Or suppose, suggests De Soto, that he and a friend decide to start a button factory. He has a button-making machine and excellent skills, his friend the necessary contacts to make the sales. They agree to split the proceeds 60-40, with De Soto, as owner of the machine, getting the larger share. But they have no way of enforcing the deal over the long term. "As a result," says De Soto, "my friend will choose instead to associate with a relative–someone in his extended family. And that person won't produce buttons as good as mine….The two talents that were required to make a successful industry in Lima will not be able to merge."
Relying on family ties is only a compromise solution, providing trust but limiting possible alliances. When people cannot make binding, enforceable commitments, dynamic progress is severely hampered. While it's wrong to presume that people can't make their own arrangements, it's equally wrong to imagine that in all cases the deals will be self-enforcing.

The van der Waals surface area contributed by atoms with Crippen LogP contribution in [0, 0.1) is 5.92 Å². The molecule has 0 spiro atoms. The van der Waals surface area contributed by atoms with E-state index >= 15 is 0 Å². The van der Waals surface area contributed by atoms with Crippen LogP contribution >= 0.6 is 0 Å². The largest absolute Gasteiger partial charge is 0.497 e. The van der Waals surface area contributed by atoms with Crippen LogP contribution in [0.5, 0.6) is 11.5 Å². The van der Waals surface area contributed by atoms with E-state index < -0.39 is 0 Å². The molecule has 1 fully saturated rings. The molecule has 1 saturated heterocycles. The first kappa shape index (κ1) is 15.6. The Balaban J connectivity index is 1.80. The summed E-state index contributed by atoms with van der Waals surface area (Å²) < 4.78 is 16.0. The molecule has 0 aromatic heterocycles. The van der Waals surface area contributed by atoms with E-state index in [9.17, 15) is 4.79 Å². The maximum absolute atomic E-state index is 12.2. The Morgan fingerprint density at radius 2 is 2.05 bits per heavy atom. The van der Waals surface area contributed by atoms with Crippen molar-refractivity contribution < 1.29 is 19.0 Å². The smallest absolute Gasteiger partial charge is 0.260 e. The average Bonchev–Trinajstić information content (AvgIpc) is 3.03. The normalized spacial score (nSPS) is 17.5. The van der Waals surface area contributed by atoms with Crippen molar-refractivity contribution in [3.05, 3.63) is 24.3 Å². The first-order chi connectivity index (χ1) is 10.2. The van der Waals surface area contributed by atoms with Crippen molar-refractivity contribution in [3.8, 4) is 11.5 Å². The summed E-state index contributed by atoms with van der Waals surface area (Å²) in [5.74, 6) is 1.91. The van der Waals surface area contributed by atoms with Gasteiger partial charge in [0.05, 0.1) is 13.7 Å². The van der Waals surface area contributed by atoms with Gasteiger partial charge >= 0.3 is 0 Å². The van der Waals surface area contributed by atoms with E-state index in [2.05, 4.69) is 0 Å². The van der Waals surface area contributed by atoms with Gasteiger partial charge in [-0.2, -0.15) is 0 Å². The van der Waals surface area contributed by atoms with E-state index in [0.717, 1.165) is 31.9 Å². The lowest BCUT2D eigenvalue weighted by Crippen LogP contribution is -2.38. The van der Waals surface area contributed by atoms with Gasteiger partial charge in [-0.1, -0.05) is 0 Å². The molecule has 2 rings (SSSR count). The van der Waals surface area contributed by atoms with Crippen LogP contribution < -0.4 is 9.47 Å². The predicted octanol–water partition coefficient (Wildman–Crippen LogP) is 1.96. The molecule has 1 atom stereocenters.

Douglass North, an economic historian who won the Nobel prize for his work on the relationship between institutions and economic growth, notes that "the inability of societies to develop effective, low-cost enforcement of contracts is the most important source of both historical stagnation and underdevelopment in the Third World." The challenges of Third World and post-communist development have demonstrated the power of North's once-controversial insight. Corruption and insecure contracts stifle economic development.